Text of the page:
Bijou Cinema, Bexhill-on-Sea.

Bijou Cinema

Station Road,
Bexhill 0n Sea, TN39 3JR


Owner:  C.S. James.

Architect:  Joseph B. Wall of Bexhill.

Seating capacity:  490.

Date opened: Saturday 30th July 1910.

Sound debut:  Monday 16th September 1929. ‘The Broadway Melody ‘, starring Anita Page and Bessie Love.

Date closed:  October 1954.

Building demolished:  December 1993.




THE Bijou cinema Bexhill situated opposite the Town Hall and was designed by Bexhill architect Joseph B. Wall for C.S. James, the proprietor. The hall was rented to Kinsella and Collard. They were Edward Kinsella and Allan Hart, known as Harry Collard.

It opened on the Saturday 30th July 1910 and only had four years of operation before the Kinsella and Collard faced the bankruptcy court in December 1914.

The cinema closed in August 1914 and was re-opened under new ownership on Monday 18th April 1915 with a show called ‘The Smart Set Costume Concert Company’, direct from the ‘Clapham Rink Cinema, London’. There were two changes of programme weekly, Monday and Thursday. Performances were 6.15 and 8.15.

It didn’t last long as the Bijou and on Boxing night 1915 it opened as ‘The New Palace Theatre’, which was cine/variety. The first attraction was the film ‘Younita’, or ‘From Gutter to Footlights’ (in three parts). There was also a Chaplin film and a selected variety programme. The theatre was managed by Reid and Linen. They were working the theatre in conjunction with Reid’s Palaces.


Another name change and a new lessee took control in 1917 when the theatre became ‘The St George’s Cinema Theatre’. This was opened at 2.30 on Monday 31st December 1917 by the mayor Joseph B. Wall, who had designed the theatre as the Bijou. Again, films were screened for three days. The opening film was ‘The Welsh Singer’. Thursday the film was ‘The Cinderella Girl’ starring Ella Hall. There was a daily matinee at 2.45. it was continuous from 6pm to 11pm.

The hall was now run by J. F. Ash. The interior had been transformed. The walls were in pink. There was a splendidly executed cut out frieze of St George’s roses extending round the hall. There was a deep dado of oak panelling.

The old stage had been removed, which made the building somewhat larger and a small platform had been erected before the screen for the use of speakers, soloists and others.

There was an orchestra well immediately in front of the platform.

Seating consisted of polished wood chairs in the stalls, upholstered in saxe blue. In the balcony there were tip up seats in silver grey corduroy with inlaid woodwork. The building was heavily carpeted and the flooring had been re-done with wood blocks.

Up in the operating box were Gaumont projectors, the operator was Mr F. Silsby. The images were projected on a Surbrite screen. The orchestra was under the direction of Madame Bertha Spinak.

All the attendants were attired in saxe blue with white lace aprons.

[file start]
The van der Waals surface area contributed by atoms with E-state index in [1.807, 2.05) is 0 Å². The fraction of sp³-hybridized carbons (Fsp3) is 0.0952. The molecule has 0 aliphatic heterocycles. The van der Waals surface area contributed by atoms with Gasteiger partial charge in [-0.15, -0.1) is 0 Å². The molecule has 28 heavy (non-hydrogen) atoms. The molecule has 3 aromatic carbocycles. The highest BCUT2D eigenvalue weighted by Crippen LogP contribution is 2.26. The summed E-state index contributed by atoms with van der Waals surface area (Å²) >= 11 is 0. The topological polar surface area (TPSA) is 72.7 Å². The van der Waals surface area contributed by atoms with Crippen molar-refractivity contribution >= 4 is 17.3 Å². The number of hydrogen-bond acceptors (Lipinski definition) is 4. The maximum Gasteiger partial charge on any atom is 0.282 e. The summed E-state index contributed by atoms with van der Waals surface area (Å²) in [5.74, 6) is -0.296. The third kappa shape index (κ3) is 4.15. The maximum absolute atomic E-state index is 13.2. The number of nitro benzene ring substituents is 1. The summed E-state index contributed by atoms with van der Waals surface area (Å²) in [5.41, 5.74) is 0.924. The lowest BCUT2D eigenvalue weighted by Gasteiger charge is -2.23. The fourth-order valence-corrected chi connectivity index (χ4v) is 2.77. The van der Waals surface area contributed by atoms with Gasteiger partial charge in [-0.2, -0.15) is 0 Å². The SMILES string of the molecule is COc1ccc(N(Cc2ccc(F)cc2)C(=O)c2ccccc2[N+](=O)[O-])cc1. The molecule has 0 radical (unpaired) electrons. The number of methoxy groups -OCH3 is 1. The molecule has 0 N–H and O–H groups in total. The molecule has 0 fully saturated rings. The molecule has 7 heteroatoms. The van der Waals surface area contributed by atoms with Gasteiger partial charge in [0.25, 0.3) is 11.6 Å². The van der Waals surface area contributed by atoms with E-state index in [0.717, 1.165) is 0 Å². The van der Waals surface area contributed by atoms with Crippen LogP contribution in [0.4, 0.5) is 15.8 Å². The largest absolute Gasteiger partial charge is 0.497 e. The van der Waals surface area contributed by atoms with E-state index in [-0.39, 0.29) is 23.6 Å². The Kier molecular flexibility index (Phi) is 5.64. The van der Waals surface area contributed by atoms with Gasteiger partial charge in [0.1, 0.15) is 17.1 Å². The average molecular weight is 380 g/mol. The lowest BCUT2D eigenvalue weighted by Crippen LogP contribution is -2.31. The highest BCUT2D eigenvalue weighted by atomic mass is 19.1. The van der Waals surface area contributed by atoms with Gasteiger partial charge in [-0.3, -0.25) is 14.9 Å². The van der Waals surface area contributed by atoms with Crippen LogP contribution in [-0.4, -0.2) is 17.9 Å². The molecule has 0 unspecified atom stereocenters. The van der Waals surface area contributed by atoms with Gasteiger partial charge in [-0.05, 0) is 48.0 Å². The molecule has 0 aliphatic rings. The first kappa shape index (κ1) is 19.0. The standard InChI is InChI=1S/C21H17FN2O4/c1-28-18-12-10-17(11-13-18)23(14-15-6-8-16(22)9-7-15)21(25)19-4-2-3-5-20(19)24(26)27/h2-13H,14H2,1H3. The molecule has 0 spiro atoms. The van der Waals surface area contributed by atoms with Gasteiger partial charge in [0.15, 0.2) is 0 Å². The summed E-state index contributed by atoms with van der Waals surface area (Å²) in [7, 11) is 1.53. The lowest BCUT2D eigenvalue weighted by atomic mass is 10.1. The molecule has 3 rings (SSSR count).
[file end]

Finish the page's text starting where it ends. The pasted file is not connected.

The opening started with an overture by the orchestra. This was followed by Miss Nelli Corti singing the national anthem. The mayor went on to perform the opening ceremony. There was a slight hold up due to a breakdown of the lighting installation. Miss Corti recited a couple of poems until the problem was solved.

The entire proceedings of the first evening performance and the new year’s day matinee were given to the Bexhill trust.

In June 1929 it was closed for alterations. A company from Hastings called Berre and Browne carried out the alterations. It was reported that the walls now present the aspect of an Italian scene with the Mediterranean in the background and it extended to the screen. New seating was installed in the balcony in addition to new flooring. There was a new broad staircase installed. The work was carried out in just eight days.

Click on the above frame to view a clip of ‘Broadway Melody 1929’

The St George’s became the first cinema in Bexhill to install sound equipment. It was a system called Naturetone. The first sound film was ‘The Broadway Melody’ screened on Monday 16th September 1929. The first sound film should have been ‘The Doctor’s Secret’ but had to be changed at the last minute. ‘The Broadway Melody ‘was screened for a second week. By this time ownership had changed and it was run by Harry Bolton.

In 1936 the cinema had yet another name change when it became ‘The Carlton’, which opened under that name on 6th April 1936. The sound system was also changed and Western Electric was employed. By August that year Harry Bolton disposed of the cinema and it was taken over by J.W. Raphael.

The new look included a modernistic front and a display of neon lighting. Accommodation was increased and heating and ventilation was all new.

In the 1940s it was taken over by Mark’s Circuit Cinemas of Manchester. Manager in 1946 was Wyndham Edgar Whalley.

In 1949 it became the Savoy, the last name the cinema would have. It closed in October 1954 and the contents were auctioned by Harris and Gillow of London. There were 367 tip up seats in old gold figured plush, screen curtains in old gold silk, a ticket machine, two Kalee 12 projectors and a Kalee slide lantern attachment, lighting, carpets, 26 secondary lighting batteries and miscellaneous effects.


David A Ellis ©